I had already listened to The Facebook Effect, Steve Jobs bio and Always On recently. This one really grabbed me, since it was billed as a modern day 1984. That it is. In the book there is a lot of talk about transparency and even the floors of this future empirical company, The Circle, are made of glass. The heroine, Mae, is a recent college graduate whose friend helps her get a job at the latest internet company that is kind of the future Facebook with its convergence of internet platforms. She is hooked up to a headset which speaks to her in her own voice;asking her opinions and preferences on various products. She need only to nod up and down or left and right to answer as she multi-tasked with her various Ipad like devices starting out in what they called customer experience. She soon moves up and becomes what they call clear. She wears a camera, known as a see change camera, and due to her extraordinary social ability gains a huge following. She has several love interest throughout the book and it all culminates in a viewing of a vast fish tank where a shark, an octopus and some sea horses are placed. I don't want to give away the ending, if that was what it was, but it made me want to go back and try to understand the symbolism the author had in mind. It was so chillingly close to our modern mobile society that I would love to find somewhere on the internet where we could discuss the impact this book could have on how we interact with the internet.
I am an avid eclectic reader.
In reading “The Circle” by Dave Eggers I feel as if I stepped into a modern day Orwellian novel. In this novel the Big Brother is a futuristic amalgam of a social media and search engine tech company instead of big government. The book is told in the first person by Mae Holland as she arrives for her first day of work at “The Circle.” She is a new college graduate sort of an eager beaver believing that the company is the greatest. As she works at the company, the company is growing into more and more areas such as placing camera’s all over the world. The company encourages politicians and their staffs wear a camera at all times (except in the bathroom and sleeping at night) Mae is asked to be the first person at the Circle to become transparent and wear a camera at all times. Everyone can watch Mae at all times work and play. As the story goes along more and more programs are developed that takes more and more privacy away from the individual. It is an interesting subject to think about and the story demonstrates issues in an interesting manner. I will not give the story away nor the ending you must read it to find out what happens. Dion Graham does a good job narrating the book. This is a dystopian science fiction novel.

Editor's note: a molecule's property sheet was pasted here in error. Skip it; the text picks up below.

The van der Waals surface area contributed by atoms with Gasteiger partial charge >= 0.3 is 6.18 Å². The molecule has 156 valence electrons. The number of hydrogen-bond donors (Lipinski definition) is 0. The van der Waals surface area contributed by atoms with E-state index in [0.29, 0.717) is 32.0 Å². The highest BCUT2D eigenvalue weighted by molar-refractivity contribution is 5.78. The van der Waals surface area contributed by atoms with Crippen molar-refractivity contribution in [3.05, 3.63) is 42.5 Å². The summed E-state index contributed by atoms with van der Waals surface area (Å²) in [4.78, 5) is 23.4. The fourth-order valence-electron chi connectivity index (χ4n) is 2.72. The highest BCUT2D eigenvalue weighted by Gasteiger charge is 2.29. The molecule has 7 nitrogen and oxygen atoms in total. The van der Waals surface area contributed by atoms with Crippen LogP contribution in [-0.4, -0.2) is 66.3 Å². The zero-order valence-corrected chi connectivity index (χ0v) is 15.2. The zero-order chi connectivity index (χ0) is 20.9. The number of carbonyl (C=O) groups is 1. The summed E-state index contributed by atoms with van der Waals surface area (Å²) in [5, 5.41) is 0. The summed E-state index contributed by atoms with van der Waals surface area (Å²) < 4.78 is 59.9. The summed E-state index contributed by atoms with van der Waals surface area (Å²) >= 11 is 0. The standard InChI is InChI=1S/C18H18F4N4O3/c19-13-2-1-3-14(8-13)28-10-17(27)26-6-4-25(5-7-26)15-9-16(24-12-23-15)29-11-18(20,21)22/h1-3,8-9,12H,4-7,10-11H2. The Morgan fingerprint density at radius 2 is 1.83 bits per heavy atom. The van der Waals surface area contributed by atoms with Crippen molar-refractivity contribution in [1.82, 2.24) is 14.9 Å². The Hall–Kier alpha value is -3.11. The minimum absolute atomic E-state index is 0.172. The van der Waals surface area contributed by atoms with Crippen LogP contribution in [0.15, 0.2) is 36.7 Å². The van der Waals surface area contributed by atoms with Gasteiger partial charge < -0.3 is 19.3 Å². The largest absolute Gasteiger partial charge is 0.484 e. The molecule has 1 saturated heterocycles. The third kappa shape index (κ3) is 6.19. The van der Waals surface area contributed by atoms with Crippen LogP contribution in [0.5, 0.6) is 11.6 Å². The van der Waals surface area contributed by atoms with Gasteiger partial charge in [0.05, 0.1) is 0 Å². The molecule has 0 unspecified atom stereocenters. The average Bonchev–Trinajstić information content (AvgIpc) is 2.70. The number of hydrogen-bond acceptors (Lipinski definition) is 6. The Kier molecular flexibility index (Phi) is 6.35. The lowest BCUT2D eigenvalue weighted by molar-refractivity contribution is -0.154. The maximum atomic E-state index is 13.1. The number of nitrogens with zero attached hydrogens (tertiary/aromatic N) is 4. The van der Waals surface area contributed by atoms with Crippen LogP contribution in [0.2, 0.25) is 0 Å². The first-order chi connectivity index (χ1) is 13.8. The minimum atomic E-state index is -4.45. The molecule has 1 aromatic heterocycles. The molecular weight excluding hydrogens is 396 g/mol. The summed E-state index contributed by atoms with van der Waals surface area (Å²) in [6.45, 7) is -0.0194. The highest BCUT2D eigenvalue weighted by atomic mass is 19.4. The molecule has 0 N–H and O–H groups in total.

I enjoyed this book. Sure, it alternated between fairly clever and kind of dumb, but the story moved fast enough that I never felt bored or tempted to stop listening. As others have pointed out, it's a social networking variation on works like 1984 and The Stepford Wives. Except for a few sex scenes, it seemed very YA (not that that's a bad thing...). The narration is fantastic.
The insights into the purposes and harm being caused by the big internet companies (Google, Facebook, etc) are nothing short of profound and are very moving.
The author's insights into how big companies work also remind me of the book "The Organization Man" from the 1950s, and his fiction-based warnings of where we're so rapidly heading are both shocking and very well-written.
As someone who worked in R&D for a major multi-national company for his whole career, I found this books' insights to be very compelling and nearly overwhelming in both their accuracy and depth. Google is different from other companies, but not *that* different.
Mae Holland, the central character, is very convincing and illustrates how a big company can take a new employee and remake him/her in their own image. This process is similar in many respects to my own development working for my corporate employer - I retired a few years ago after a successful career.
The narration was very effective in developing a better understanding of the book's content, much more so than a traditional text-based book format.
SECRETS ARE LIES
SHARING IS CARING
PRIVACY IS THEFT
I can't recommend this book highly enough - it is must reading for everyone in these rapidly changing times. But where do we go from here, and how would we get there? It may already be too late to change direction.
So much to learn, and so little time to sit down and read. Thanks Audible.
As I listen to a lot of books, many of them begin to run together in my mind. I really enjoyed The Circle because it was a fresh, unique story. I know many people will compare it to Orwell's 1984, but to me there is a big difference. Orwell's book, published in 1949, described a futuristic setting 35 years down the road. In The Circle Eggers describes "futuristic" events that could happen very, very soon.
Eggers writes a fast-paced story that really pulled me in. Unlike most crime novels, where I have a pretty good sense of how things are going to end up, I eagerly listened to see where the author was taking us. I give this book two thumbs up.